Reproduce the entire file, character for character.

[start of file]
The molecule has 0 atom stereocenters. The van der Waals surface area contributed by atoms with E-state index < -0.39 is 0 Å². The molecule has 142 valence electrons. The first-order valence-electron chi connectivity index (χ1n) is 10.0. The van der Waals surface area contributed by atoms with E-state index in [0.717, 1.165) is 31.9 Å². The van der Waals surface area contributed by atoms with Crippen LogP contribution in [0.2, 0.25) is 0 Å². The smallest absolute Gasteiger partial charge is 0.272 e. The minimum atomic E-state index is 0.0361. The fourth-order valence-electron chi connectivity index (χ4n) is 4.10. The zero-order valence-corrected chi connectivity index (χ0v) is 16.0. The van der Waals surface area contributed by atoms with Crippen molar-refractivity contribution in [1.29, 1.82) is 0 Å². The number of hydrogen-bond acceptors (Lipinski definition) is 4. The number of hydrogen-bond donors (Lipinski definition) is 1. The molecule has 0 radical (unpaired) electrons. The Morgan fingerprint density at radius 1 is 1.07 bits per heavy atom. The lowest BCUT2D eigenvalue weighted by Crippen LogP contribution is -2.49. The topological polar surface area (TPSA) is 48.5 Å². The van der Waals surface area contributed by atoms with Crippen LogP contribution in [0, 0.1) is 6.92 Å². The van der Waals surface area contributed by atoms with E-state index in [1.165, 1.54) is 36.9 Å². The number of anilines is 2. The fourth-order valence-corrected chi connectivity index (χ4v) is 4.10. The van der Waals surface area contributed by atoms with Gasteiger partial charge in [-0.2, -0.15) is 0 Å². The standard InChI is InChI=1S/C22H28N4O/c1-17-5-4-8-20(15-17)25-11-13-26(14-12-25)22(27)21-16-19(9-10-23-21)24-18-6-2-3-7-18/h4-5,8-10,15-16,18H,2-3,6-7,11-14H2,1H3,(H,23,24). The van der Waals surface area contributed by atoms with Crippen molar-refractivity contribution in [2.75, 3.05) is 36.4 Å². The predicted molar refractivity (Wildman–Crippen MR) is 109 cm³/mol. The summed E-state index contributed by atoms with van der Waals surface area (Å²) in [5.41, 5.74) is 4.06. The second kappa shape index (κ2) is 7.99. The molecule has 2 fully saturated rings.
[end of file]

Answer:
The molecule has 0 atom stereocenters. The van der Waals surface area contributed by atoms with E-state index < -0.39 is 0 Å². The molecule has 142 valence electrons. The first-order valence-electron chi connectivity index (χ1n) is 10.0. The van der Waals surface area contributed by atoms with E-state index in [0.717, 1.165) is 31.9 Å². The van der Waals surface area contributed by atoms with Crippen LogP contribution in [0.2, 0.25) is 0 Å². The smallest absolute Gasteiger partial charge is 0.272 e. The minimum atomic E-state index is 0.0361. The fourth-order valence-electron chi connectivity index (χ4n) is 4.10. The zero-order valence-corrected chi connectivity index (χ0v) is 16.0. The van der Waals surface area contributed by atoms with Crippen molar-refractivity contribution in [1.29, 1.82) is 0 Å². The number of hydrogen-bond acceptors (Lipinski definition) is 4. The number of hydrogen-bond donors (Lipinski definition) is 1. The molecule has 0 radical (unpaired) electrons. The Morgan fingerprint density at radius 1 is 1.07 bits per heavy atom. The lowest BCUT2D eigenvalue weighted by Crippen LogP contribution is -2.49. The topological polar surface area (TPSA) is 48.5 Å². The van der Waals surface area contributed by atoms with Crippen LogP contribution in [0, 0.1) is 6.92 Å². The van der Waals surface area contributed by atoms with E-state index in [1.165, 1.54) is 36.9 Å². The number of anilines is 2. The fourth-order valence-corrected chi connectivity index (χ4v) is 4.10. The van der Waals surface area contributed by atoms with Gasteiger partial charge in [-0.2, -0.15) is 0 Å². The standard InChI is InChI=1S/C22H28N4O/c1-17-5-4-8-20(15-17)25-11-13-26(14-12-25)22(27)21-16-19(9-10-23-21)24-18-6-2-3-7-18/h4-5,8-10,15-16,18H,2-3,6-7,11-14H2,1H3,(H,23,24). The van der Waals surface area contributed by atoms with Crippen molar-refractivity contribution in [2.75, 3.05) is 36.4 Å². The predicted molar refractivity (Wildman–Crippen MR) is 109 cm³/mol. The summed E-state index contributed by atoms with van der Waals surface area (Å²) in [5.41, 5.74) is 4.06. The second kappa shape index (κ2) is 7.99. The molecule has 2 fully saturated rings.